Then select your unzipped fonts and right click and select install. Your PC will install your fonts.
The font will now be available for you to access in Cricut Design Space!
Step 1c: Installing Fonts on a Mobile Device (iPhone or iPad and some Android devices)
Installing fonts on a mobile device is a little less straightforward. I like using the iFont app. I have an iPhone, so my screenshots are from the iPhone, but Android is similar.
Install the iFont app on your phone from the Apple App Store or the Google Play Store.
Then download your fonts from the website where you got them OR copy your fonts (either zipped or not) to your device. You can do this via Dropbox, AirDrop, iCloud, etc. I recommend saving your files in your Files folder on your phone.
Open the iFont app and click Font Finder at the bottom.
You’ll have a few options. You can search for fonts on the web using the three bottom options, but to upload a font you already had, tap Open Files.
Navigate or search for your font file on your phone and select it.
If it’s a zip, iFont will find the font files within the zip. Click on the files and click Import.
The font will show up in iFont, but it’s not installed yet. Click Install.
You’ll want to follow the specific directions within iFont whether or not you have an iOS or Android device. You will need to head into your phone’s settings and install “the profile” there. Thankfully, iFont has very easy-to-follow instructions for each device.
You’ll be warned that the profile doesn’t have a key or is “not signed.” It’s fine, it just because it was generated on your own device. Ignore the warning.
You’re done! The fonts should appear in Cricut Design Space as shown below.
Step 2: Access the Font in Cricut Design Space
Now that you’ve installed the font or fonts on your device, accessing them in Cricut Design Space is easy! Use the Text tool in the Design Panel on the left to create a text box. The Text Edit menu will open along the top of Cricut Design Space and you can use the Font dropdown to select different fonts for your project.
Both Cricut fonts and your system fonts are listed here. You can sort by system fonts, if you’d like, to only see the fonts installed on your device. You can also use the search bar here if you know the name of the particular font you are looking for. This is particularly helpful if you have a gazillion (bajillion million) fonts like me. Here’s the font we installed, Bold Brush:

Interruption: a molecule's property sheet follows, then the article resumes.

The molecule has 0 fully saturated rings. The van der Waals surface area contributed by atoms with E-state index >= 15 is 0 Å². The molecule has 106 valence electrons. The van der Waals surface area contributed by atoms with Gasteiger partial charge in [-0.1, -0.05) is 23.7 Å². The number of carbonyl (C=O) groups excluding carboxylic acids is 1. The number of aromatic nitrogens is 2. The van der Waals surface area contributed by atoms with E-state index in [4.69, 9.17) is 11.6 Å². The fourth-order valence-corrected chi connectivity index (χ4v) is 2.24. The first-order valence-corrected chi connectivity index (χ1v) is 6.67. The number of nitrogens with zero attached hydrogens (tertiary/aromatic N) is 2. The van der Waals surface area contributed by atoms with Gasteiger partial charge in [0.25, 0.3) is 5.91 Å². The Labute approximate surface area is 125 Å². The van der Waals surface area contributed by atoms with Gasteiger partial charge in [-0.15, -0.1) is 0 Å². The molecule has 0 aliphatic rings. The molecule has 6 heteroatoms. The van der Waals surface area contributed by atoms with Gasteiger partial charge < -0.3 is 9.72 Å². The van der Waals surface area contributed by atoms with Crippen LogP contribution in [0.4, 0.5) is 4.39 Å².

So easy, right? This is the process for selecting any system fonts you want to use!
What are Good Fonts for Cricut Design Space?
Okay! We’ve installed our fonts and accessed them in Cricut Design Space. I do want to talk about one thing you need to be aware of when it comes to using system fonts. Technically, using a system font is no different than using a Cricut font—though there is a risk I want to mention here.
The Cricut cuts mathematically simple files better than it does mathematically complicated files. Cricut fonts are designed to be mathematically simple, so they cut easily. Your system fonts, however, might not be as simple. Let’s take two fonts from this bundle as an example.
The first is Blushing. The edges of this font might be a little rough for the Cricut. The Cricut has to adjust the blade and mat direction with every little angle. The Cricut is an amazing machine, but it might not cut this as well as you’d like, particularly at smaller sizes.
Take a look at Bold Brush, on the other hand. Nice smooth edges. Perfect for cutting on the Cricut!
Keep this in mind when choosing one of your system fonts to cut on the Cricut—smooth edges will cut better. The nice thing about this bundle from FontBundles.net is that I found most of the fonts are actually really great on the Cricut. If you ever wonder if a font is going to cut nicely, just do a test cut using whatever material you’re planning on using in your final project. This can give you a good idea whether or not the font will cut well!
Make an Custom Design with Fonts
Let’s walk through the process of creating a simple design using uploaded fonts. Start by creating a heart using the Shapes tool in the Design Panel.
Change the color, if you’d like, using the color dropdown in the Edit menu at the top. I find it easier to work with different colors if I’m layering designs.
Create a text box and write the word Love. Then select that great Bold Brush font from this bundle. Then resize, rotate, and move over your heart.
Select both the heart and the word and click Slice in the lower right, at the bottom of the Layers Panel. Learn more about the Slice tool in Cricut Design Space.
Your result will have quite a few extra shapes. Move them away from your final heart with the cutout and delete!
There we go! Now we have an easy file to cut using our Cricut!
I hope this post has helped show you just how amazing it is that you can use your own fonts within Cricut Design Space. It allows us to create amazing designs, above and beyond what Cricut Design Space offers on its own.